There is the simple “mahalo” or “thank you” a common word we likely say to one another every day. “Mahalo nui loa” adds emphasis if we are particularly grateful – as if to say, “thank you very much.” We might say this when someone has really helped us out in a pinch like the time we had meet a deadline or had to pick someone up at a location that we could not possibly do given our schedule. Mahalo nui loa says, “Thank you so very much. I could NOT have done this without you.
But, mahalo piha is what we might refer to as the “superlative” in English. It is “overflowing gratitude” as in “my cup overflows” reminiscent of the 23rd Psalm – Remember those words? “You prepare a table before me in the presence of my enemies. You anoint my head with oil. My cup overflows.” There was so much that it could not be contained by the vessel into which the beverage was being poured. It spilled all over the place. Mahalo piha is gratitude that is so plentiful, it is overwhelming – overflowing – and never ending. [Pause]
I had this thought in mind as I re-read the story of Nicodemus and Jesus.
The meeting began with a rather heady theological discussion about being born from above – or born again. And of the wind blowing where it wills – just like people who are born from above – born of Spirit.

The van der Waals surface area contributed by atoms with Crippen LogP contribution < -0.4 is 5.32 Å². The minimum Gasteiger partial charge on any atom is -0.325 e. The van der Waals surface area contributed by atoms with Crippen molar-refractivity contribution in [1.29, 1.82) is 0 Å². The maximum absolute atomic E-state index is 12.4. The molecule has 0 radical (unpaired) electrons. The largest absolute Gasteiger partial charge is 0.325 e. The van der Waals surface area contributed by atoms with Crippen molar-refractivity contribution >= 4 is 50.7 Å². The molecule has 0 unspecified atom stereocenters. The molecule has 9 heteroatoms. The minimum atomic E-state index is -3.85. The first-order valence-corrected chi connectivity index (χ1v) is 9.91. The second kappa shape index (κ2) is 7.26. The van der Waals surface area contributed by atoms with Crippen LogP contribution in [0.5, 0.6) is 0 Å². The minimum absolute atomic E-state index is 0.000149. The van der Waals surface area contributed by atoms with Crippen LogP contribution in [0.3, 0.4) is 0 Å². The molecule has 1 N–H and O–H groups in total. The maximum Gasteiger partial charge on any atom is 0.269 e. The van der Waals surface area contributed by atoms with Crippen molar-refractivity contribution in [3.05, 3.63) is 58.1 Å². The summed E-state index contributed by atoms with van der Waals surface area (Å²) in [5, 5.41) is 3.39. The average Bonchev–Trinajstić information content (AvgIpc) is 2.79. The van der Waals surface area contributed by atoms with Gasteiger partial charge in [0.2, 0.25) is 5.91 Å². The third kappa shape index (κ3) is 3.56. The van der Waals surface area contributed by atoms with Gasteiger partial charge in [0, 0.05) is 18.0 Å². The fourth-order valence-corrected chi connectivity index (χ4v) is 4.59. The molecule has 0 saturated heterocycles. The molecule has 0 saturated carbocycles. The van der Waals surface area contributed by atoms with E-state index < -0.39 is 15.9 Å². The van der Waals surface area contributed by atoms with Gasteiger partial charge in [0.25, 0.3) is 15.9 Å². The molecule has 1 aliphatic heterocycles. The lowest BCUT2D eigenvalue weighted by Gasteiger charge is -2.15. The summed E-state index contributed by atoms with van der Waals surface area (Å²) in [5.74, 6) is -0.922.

Nicodemus asks, “How can one be born again? You can’t go back into your mother’s womb and do that all over again. That’s impossible.”
“No, no, no,” Jesus says, “don’t you understand. You have to be born from above, born again of God’s Spirit in order to see God’s kingdom.
By this point, Nicodemus’ head was spinning when he asked Jesus, “How can these things be?”
Perhaps you have asked yourself that same question many times in the past year. “How can this be? How can this be happening? Where IS God in all this?”
Without stating so explicitly, Jesus explains that the “THINGS” Nicodemus was wondering about are not possible for men or women – they are only possible with God. Why? Because this is how much God loves the world. “God loves the world so much that God gave his son, his one and only son.” Why? “So that no one need be destroyed; but by believing in him, anyone can have whole and everlasting life.”
Eugene Peterson continues his beautiful translation of this passage by stating, “God didn’t go to all the trouble of sending his son merely to point an accusing finger, telling the world how bad it was. He came to help put the world right again.’